Review Summary: "it's not that I don't get it, I really think I do. We wanted it to be different, but that ain't happening any time soon."
Daniel Lopatin's musical output has always followed clear patterns, but none has so obviously borrowed from previous releases than Age Of
. Early projects like Zones Without People
had much more to do with drone and ambient, repetitive sounds with little form but loops, a style echoed on "Last Known Image of a Song." Albums like Eccojams
expanded off of this, displaying an atmosphere of nostalgic revivalism, creating the vaporwave genre in the process and spitting on the ideas of taste - a less obvious influence for Age Of
but one shown through the clear taste for old sounds and aesthetics. You can see it on the album art, Carpenters-esque fashion combined with a blatant commentary on media worship, just as Replica
was a fever dream of channel flipping. The next phase in Lopatin's discography was both triumphant and anxious, with R+7
and the Commissions
EPs both full of crescendos, arpeggios, and chops, audible in "Warning," aside from a brief vocal segment. Garden of Delete
brought the anxiety all the way out of the corner it was hiding in, stretched it into some more traditional instrumentation (harpsichords especially), and layered it thickly with a spread of nu-metal angst. This period's influence is extremely obvious in "Manifold," "The Station" and "Still Stuff That Doesn't Happen," all songs which could have fit as bonus tracks on GoD
easily. In the end an artist can only innovate for so long, and this album is, ironically enough, showing its age already, which is perhaps the point.
That's not to say Lopatin isn't doing anything new here. Traditional song structure is something most artists do too much of, but using it on occasion here (on "Same" especially, an exercise in musical formality previously unheard of in his catalogue) lends a lot of credibility and solidification to the albums' themes of history, change, rise and fall. Much has already been said of the vocal tracks - never before has he directly just song on a studio release, a rare form of bravery for any producer. This courage was perhaps what allowed for direct contributions from other artists for the first time (ANOHNI, James Blake, and Prurient) who helped make this project something different. Another factor that separates Age Of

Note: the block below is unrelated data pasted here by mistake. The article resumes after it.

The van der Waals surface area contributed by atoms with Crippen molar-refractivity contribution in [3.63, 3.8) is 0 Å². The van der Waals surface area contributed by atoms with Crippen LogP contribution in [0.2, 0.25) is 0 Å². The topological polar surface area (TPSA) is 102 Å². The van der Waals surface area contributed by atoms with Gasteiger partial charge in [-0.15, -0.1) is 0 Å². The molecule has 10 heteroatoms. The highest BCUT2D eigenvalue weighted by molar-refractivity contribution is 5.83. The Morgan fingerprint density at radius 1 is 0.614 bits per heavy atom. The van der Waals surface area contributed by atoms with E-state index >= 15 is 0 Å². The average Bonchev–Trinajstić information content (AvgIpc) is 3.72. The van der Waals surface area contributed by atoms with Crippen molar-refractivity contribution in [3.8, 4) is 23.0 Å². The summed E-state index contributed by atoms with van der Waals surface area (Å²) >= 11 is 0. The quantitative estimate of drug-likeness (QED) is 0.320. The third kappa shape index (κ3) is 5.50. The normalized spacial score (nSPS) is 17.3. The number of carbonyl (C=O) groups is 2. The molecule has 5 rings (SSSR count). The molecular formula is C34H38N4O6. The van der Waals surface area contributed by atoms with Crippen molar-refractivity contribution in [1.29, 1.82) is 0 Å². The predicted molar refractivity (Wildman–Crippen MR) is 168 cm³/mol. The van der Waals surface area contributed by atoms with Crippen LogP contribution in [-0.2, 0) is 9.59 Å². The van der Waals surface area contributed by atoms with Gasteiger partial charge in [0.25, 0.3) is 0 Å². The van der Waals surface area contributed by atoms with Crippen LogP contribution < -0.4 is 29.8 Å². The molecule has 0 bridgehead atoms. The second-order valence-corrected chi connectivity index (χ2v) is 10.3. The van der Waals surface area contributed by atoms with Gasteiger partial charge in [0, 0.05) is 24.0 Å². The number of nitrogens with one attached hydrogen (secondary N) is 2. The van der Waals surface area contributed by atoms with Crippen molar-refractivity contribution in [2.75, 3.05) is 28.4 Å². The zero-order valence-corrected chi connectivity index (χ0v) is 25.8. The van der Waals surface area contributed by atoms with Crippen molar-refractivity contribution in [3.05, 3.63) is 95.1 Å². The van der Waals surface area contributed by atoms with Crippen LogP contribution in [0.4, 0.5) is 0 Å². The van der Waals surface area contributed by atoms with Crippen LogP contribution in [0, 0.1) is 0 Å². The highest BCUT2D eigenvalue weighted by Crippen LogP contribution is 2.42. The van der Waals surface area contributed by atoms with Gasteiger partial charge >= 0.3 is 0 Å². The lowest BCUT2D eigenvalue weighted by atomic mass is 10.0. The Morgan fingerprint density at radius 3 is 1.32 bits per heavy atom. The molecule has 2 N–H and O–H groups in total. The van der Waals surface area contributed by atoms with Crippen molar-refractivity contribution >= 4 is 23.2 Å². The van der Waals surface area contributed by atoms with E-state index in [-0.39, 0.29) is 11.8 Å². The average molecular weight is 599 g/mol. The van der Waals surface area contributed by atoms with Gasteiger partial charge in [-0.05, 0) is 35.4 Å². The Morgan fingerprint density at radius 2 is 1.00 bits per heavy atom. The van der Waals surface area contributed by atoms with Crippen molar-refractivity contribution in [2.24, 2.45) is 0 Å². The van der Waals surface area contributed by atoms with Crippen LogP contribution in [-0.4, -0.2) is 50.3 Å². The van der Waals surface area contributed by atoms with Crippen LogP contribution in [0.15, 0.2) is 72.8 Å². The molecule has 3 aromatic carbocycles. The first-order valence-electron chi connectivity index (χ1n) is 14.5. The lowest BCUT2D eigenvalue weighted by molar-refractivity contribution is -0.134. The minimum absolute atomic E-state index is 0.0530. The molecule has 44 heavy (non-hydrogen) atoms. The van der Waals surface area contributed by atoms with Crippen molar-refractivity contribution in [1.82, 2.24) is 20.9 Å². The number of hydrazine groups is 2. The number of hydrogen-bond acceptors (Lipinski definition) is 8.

is its shattered structure and emotional variations. Sudden screams interrupt the most peaceful of songs, peace and war co-existing. The tracklist drops from the Phil Collins-esque "Babylon" to the warped solo piano piece "Manifold" to the tense looping song "The Station" to the oddly hopeful "Toys 2," a highlight of the album that sounds like someone corrupted a 32kbps .WAV of "My Heart Will Go On" and then stuck it in that Windows 98 fish screensaver. This timbrecoaster is certainly an expansion to the Oneohtrix Point Never catalog, and as such deserves to be applauded. Listening to this album is definitely an experience, certifying his continued place in the "weird frontier" post-2010 innovation canon.
But within all the stuttered strings, static and Age of Empires II
worship, there needs to be something more. What really draws people into Lopatin's work, and art in general, is always a sense of ascension, often a sense of connection to something greater than themselves. This is nothing new for any good artist to understand and strive for, but ultimately, everyone fails from time to time. Despite the environmentalism, the split into four ages, and the audible lyrics, Age Of
feels kind of pointless at times. It's certainly not mundane, but perhaps cramming all of his previous successes into one work and blending them together with new ideas was not the best plan, as it comes off genuine and well-meaning but ultimately without a strong core. That's not to say that it's not worth repeat listens, or that it isn't still a far more exciting listen than almost any other artist today. It's just that this album is so full of ideas that it doesn’t really have any room for the most important ones to leak out when chaos and order are so busy fighting.
Ultimately, we're stuck repeating the same thing over and over. People move in patterns, constantly, without fail. We can snap out of the loops if we try, but most never really achieve more than simply creating a more complex system of habits. This isn't necessarily bad. It can be cathartic at times, and is useful if not essential for our survival and success. But in our worst times, the repetition can be almost deafeningly dull, taking over our senses in the worst ways. Our attempts to break free of this must not merely be towers of nostalgia, attempts at reliving our past wins and losses in order to feel something like we used to. The only way we win is by doing something new, truly getting out of our comfort zone and exploring new territory. We will eventually fall into habit again, but we have to keep trying if we want to triumph over ourselves.